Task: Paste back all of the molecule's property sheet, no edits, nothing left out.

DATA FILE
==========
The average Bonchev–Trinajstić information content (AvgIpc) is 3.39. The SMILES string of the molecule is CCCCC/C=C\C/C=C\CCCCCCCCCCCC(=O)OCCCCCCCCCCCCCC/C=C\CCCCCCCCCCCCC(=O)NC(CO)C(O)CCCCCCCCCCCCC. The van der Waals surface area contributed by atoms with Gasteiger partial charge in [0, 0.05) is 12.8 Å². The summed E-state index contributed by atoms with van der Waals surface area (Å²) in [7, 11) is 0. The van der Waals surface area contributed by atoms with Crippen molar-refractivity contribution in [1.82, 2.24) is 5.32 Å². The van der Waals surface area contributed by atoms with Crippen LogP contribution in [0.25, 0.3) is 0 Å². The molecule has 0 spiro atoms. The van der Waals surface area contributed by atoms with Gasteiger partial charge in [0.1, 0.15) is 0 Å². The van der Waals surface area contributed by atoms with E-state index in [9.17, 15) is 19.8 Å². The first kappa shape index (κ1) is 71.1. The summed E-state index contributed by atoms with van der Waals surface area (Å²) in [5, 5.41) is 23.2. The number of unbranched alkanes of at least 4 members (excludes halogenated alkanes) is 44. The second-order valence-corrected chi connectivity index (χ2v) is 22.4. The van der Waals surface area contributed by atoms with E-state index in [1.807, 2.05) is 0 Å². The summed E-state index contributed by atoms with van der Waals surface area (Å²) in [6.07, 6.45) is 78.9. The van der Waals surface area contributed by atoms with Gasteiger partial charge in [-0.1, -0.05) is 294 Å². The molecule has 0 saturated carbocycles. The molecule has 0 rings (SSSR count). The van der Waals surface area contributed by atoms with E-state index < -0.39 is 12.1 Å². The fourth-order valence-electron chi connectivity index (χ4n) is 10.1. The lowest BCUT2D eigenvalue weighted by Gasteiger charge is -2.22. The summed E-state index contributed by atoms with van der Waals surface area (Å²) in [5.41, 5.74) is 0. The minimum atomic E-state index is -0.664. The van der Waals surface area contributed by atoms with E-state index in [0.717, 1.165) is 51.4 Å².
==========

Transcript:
The average Bonchev–Trinajstić information content (AvgIpc) is 3.39. The SMILES string of the molecule is CCCCC/C=C\C/C=C\CCCCCCCCCCCC(=O)OCCCCCCCCCCCCCC/C=C\CCCCCCCCCCCCC(=O)NC(CO)C(O)CCCCCCCCCCCCC. The van der Waals surface area contributed by atoms with Gasteiger partial charge in [0, 0.05) is 12.8 Å². The summed E-state index contributed by atoms with van der Waals surface area (Å²) in [7, 11) is 0. The van der Waals surface area contributed by atoms with Crippen molar-refractivity contribution in [1.82, 2.24) is 5.32 Å². The van der Waals surface area contributed by atoms with Crippen LogP contribution in [0.25, 0.3) is 0 Å². The molecule has 0 spiro atoms. The van der Waals surface area contributed by atoms with Gasteiger partial charge in [0.1, 0.15) is 0 Å². The van der Waals surface area contributed by atoms with E-state index in [9.17, 15) is 19.8 Å². The first kappa shape index (κ1) is 71.1. The summed E-state index contributed by atoms with van der Waals surface area (Å²) in [5, 5.41) is 23.2. The number of unbranched alkanes of at least 4 members (excludes halogenated alkanes) is 44. The second-order valence-corrected chi connectivity index (χ2v) is 22.4. The van der Waals surface area contributed by atoms with E-state index in [1.807, 2.05) is 0 Å². The summed E-state index contributed by atoms with van der Waals surface area (Å²) in [6.07, 6.45) is 78.9. The van der Waals surface area contributed by atoms with Gasteiger partial charge in [-0.1, -0.05) is 294 Å². The molecule has 0 saturated carbocycles. The molecule has 0 rings (SSSR count). The van der Waals surface area contributed by atoms with E-state index < -0.39 is 12.1 Å². The fourth-order valence-electron chi connectivity index (χ4n) is 10.1. The lowest BCUT2D eigenvalue weighted by Gasteiger charge is -2.22. The summed E-state index contributed by atoms with van der Waals surface area (Å²) in [5.41, 5.74) is 0. The minimum atomic E-state index is -0.664. The van der Waals surface area contributed by atoms with E-state index in [0.717, 1.165) is 51.4 Å².